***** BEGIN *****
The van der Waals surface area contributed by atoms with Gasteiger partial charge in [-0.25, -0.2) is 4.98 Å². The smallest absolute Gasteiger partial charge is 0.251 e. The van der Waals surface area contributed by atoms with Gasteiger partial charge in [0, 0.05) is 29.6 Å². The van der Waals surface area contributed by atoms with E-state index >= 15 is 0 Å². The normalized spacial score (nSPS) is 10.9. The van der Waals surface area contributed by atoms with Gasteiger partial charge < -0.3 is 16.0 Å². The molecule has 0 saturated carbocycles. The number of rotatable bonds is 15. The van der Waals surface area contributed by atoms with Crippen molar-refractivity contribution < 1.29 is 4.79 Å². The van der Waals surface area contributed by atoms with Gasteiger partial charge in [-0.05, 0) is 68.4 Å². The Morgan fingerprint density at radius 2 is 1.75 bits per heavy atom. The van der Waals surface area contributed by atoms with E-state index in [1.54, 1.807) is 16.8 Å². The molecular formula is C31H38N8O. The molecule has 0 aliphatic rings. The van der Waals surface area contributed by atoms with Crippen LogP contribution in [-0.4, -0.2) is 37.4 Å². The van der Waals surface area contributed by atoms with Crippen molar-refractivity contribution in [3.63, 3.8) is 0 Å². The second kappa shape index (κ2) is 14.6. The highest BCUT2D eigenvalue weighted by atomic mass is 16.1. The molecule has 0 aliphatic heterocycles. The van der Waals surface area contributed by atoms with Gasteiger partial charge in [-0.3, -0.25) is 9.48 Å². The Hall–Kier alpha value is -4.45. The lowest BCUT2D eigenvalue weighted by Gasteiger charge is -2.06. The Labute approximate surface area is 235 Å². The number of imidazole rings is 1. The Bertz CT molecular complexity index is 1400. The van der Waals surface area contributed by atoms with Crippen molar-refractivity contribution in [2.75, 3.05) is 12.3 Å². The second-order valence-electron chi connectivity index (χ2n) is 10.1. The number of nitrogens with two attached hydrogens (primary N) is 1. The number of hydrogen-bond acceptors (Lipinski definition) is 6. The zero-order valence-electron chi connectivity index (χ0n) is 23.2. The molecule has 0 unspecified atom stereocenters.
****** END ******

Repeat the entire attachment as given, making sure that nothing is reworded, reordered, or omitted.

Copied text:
The van der Waals surface area contributed by atoms with Gasteiger partial charge in [-0.25, -0.2) is 4.98 Å². The smallest absolute Gasteiger partial charge is 0.251 e. The van der Waals surface area contributed by atoms with Gasteiger partial charge in [0, 0.05) is 29.6 Å². The van der Waals surface area contributed by atoms with E-state index >= 15 is 0 Å². The normalized spacial score (nSPS) is 10.9. The van der Waals surface area contributed by atoms with Gasteiger partial charge < -0.3 is 16.0 Å². The molecule has 0 saturated carbocycles. The number of rotatable bonds is 15. The van der Waals surface area contributed by atoms with Crippen molar-refractivity contribution < 1.29 is 4.79 Å². The van der Waals surface area contributed by atoms with Gasteiger partial charge in [-0.05, 0) is 68.4 Å². The Morgan fingerprint density at radius 2 is 1.75 bits per heavy atom. The van der Waals surface area contributed by atoms with E-state index in [1.54, 1.807) is 16.8 Å². The molecular formula is C31H38N8O. The molecule has 0 aliphatic rings. The van der Waals surface area contributed by atoms with Crippen LogP contribution in [-0.4, -0.2) is 37.4 Å². The van der Waals surface area contributed by atoms with Crippen molar-refractivity contribution in [3.63, 3.8) is 0 Å². The second kappa shape index (κ2) is 14.6. The highest BCUT2D eigenvalue weighted by atomic mass is 16.1. The molecule has 0 aliphatic heterocycles. The van der Waals surface area contributed by atoms with Gasteiger partial charge in [-0.3, -0.25) is 9.48 Å². The Hall–Kier alpha value is -4.45. The lowest BCUT2D eigenvalue weighted by Gasteiger charge is -2.06. The Labute approximate surface area is 235 Å². The number of imidazole rings is 1. The Bertz CT molecular complexity index is 1400. The van der Waals surface area contributed by atoms with Crippen molar-refractivity contribution in [2.75, 3.05) is 12.3 Å². The second-order valence-electron chi connectivity index (χ2n) is 10.1. The number of nitrogens with two attached hydrogens (primary N) is 1. The number of hydrogen-bond acceptors (Lipinski definition) is 6. The zero-order valence-electron chi connectivity index (χ0n) is 23.2. The molecule has 0 unspecified atom stereocenters.